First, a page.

Monday, June 15, 2009

This is the Moment: Legitimize Social Media in Education

It can not be denied. Social Media is now a part of everyday reality.

The situation in Iran demonstrates this beyond any of the articles TIME or NEWSWEEK will ever write.

Twitter's simple statement explaining that they would halt a scheduled maintenance this evening so as to not disrupt a means of communications for news within and without Iran demonstrates this beyond the pundifications of any of the loose cannons on cable news.

It's happened.

This weekend will go down in history in two ways. First, it will mark -- for better or worse depending on the outcome -- a fundamental shift in the way the people of Iran are able to express dissent with their government. Second, at least here in the United States, this weekend will mark the moment at which the mainstream media -- particularly cable news -- was overwhelmed by social media.

It can not be denied. We are all now living in a world of social media. You can't claim ignorance. You can't call it a 'trend'. Whether or not Twitter exists in five years is besides the point. What happened this weekend is that social media became -- in the most legitimate way -- the voice of the people.


Now, what do we do as educators?

Well, I'd say that this moment both offers us an open door and compels us to act. The door that has been opened now allows us to cross the threshold of the legitimacy debate. No one who has followed the #IranElection feed can argue that social media is not a vital and legitimate media source; nor can they argue that social media is nothing more than the playground of the Internet. If anything, what that feed demonstrates is that social media is the closest thing to an active collaboration of global human thought and knowledge that exists or has ever existed in the the collected history of global humankind.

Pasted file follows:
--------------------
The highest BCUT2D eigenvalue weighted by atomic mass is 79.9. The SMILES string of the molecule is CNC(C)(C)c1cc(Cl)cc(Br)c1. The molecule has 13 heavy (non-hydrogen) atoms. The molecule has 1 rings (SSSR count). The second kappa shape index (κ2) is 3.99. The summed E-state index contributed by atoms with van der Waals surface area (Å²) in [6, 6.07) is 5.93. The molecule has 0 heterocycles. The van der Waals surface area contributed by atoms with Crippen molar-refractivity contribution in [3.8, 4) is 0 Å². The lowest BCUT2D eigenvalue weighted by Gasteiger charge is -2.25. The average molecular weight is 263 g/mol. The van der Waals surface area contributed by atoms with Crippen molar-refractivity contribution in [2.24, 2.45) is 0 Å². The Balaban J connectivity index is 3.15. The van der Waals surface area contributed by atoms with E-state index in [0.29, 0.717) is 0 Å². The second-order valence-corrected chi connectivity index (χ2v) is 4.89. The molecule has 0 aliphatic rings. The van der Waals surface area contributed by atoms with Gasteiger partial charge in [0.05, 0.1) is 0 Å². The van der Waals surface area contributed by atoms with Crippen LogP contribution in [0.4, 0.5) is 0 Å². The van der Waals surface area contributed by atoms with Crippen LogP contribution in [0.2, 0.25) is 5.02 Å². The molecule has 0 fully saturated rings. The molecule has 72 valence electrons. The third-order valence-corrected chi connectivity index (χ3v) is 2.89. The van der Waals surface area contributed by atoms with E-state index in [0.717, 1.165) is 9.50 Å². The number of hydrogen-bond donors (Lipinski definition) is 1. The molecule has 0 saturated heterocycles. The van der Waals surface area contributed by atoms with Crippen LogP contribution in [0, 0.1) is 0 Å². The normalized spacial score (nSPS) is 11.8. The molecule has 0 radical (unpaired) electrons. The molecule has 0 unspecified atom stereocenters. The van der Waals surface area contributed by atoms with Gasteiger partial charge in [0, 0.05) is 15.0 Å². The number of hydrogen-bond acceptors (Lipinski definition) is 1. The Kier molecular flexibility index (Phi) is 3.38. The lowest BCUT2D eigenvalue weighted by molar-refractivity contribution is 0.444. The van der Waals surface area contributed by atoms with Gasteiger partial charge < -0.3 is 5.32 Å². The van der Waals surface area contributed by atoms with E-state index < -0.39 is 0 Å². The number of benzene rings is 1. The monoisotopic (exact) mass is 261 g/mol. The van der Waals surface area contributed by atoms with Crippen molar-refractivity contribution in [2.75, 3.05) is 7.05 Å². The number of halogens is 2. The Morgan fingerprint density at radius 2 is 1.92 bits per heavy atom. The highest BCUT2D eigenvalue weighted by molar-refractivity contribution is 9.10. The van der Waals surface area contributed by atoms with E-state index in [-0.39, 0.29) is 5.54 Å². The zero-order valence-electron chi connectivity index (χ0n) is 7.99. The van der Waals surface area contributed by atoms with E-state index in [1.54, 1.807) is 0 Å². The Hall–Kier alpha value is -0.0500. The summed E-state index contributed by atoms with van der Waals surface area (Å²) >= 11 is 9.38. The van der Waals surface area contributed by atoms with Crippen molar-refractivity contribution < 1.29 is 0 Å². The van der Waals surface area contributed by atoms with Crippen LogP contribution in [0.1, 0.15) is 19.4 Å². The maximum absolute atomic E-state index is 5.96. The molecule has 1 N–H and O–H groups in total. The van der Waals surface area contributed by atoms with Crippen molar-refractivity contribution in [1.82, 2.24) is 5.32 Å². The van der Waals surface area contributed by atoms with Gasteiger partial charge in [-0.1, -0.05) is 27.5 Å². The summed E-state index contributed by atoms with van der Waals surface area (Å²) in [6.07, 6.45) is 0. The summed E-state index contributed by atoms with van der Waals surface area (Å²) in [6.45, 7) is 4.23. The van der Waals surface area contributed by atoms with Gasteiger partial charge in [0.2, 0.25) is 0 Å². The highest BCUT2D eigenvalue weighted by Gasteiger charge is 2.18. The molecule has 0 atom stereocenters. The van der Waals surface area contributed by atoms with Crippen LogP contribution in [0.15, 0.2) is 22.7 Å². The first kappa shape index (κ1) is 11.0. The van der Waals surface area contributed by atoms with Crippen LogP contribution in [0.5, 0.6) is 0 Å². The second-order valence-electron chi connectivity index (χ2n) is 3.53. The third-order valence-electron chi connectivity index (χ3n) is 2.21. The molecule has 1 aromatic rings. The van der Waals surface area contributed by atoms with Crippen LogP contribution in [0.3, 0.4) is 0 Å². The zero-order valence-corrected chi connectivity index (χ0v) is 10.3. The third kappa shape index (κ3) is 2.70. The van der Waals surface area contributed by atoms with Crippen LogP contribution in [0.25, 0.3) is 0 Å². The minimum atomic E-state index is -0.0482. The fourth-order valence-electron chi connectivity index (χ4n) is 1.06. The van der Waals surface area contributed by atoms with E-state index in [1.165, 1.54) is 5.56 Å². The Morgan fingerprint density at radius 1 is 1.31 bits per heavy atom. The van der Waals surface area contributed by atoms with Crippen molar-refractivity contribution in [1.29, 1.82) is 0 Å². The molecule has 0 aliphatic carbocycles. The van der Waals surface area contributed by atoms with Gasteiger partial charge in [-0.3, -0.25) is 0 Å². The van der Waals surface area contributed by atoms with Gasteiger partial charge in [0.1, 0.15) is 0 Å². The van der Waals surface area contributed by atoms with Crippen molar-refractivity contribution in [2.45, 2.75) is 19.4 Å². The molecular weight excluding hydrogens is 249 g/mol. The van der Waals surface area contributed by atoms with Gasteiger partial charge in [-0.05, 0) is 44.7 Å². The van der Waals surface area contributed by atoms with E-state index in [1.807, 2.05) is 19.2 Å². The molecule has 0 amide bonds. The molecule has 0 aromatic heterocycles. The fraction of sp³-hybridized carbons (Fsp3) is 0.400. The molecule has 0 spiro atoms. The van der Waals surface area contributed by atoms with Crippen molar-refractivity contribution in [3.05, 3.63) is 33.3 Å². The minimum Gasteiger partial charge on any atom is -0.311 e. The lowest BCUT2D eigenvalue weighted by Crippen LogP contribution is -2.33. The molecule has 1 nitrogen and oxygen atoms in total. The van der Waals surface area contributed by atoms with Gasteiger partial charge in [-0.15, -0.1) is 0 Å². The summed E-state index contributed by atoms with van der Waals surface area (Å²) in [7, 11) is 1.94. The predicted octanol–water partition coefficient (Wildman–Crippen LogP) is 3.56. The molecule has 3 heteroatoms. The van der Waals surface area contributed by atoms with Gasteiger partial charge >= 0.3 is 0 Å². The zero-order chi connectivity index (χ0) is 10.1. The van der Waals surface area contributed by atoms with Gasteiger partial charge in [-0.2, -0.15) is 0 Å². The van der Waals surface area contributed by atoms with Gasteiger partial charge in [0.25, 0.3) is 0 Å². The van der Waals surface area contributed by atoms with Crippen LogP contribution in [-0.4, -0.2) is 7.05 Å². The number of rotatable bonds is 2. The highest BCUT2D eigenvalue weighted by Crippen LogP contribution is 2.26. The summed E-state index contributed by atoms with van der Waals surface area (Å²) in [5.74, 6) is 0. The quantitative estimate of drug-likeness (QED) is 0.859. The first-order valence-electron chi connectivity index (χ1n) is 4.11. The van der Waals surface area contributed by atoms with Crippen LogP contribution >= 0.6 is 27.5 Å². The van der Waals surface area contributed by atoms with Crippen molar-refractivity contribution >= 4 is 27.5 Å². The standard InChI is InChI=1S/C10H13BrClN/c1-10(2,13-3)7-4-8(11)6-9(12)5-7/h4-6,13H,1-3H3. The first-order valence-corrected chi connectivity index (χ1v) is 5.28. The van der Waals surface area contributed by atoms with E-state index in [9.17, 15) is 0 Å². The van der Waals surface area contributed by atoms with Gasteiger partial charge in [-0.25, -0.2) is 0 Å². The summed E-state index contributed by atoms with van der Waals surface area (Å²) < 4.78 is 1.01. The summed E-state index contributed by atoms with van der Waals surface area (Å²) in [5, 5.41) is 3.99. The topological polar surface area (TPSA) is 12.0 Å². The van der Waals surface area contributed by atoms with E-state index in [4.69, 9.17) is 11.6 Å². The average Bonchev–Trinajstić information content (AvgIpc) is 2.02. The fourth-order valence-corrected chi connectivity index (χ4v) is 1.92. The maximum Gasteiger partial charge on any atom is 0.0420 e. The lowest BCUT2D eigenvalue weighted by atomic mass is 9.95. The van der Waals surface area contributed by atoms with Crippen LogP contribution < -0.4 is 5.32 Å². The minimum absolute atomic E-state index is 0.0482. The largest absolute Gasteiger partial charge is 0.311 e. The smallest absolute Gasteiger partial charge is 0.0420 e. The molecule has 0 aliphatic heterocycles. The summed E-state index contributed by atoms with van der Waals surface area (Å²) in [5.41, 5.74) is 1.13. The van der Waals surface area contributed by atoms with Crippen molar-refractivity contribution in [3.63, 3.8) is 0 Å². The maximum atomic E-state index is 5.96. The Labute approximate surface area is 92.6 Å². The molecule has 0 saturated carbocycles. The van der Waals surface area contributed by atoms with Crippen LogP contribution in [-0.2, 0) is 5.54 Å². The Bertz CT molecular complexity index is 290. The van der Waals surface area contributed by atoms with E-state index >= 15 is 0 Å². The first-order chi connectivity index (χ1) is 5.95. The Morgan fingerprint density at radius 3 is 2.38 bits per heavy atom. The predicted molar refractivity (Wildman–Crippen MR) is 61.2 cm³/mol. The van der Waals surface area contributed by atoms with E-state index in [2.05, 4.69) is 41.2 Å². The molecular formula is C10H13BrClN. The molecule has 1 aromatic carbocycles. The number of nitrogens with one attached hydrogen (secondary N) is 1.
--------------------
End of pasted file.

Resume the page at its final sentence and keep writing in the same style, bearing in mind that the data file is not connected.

It compels us to act immediately as educators because our students can not afford to have their access to this Zeitgeist blocked by foolish laws and fearful bureaucrats.

The blocking debate ended this weekend.

Goodbye to the last vestiges of 20th century top-down media. Goodbye to the fear of what humans might produce given the opportunity to work collectively in thought and goodwill. Good morning, humankind.

So teachers, don't try to teach kids to live in a world that doesn't exist anymore. Rather, reach out and take hold of the possibilities social media offers. Anyone countering you doesn't deserve the authority their office holds.

This is the moment. Legitimize social media in education.


  1. It's so weird. I was just having this conversation yesterday with a college professor. It is my opinion that we are going to need to embed social media into our instruction or create an entirely new class that will teach students how to use, manage, and manipulate social media.

    But this is coming from a high school teacher whose district technology coordinator has our internet restricted -- anything with the word "blog" in it gets blocked. So, trying to use something like twitter is going to be a huge jump.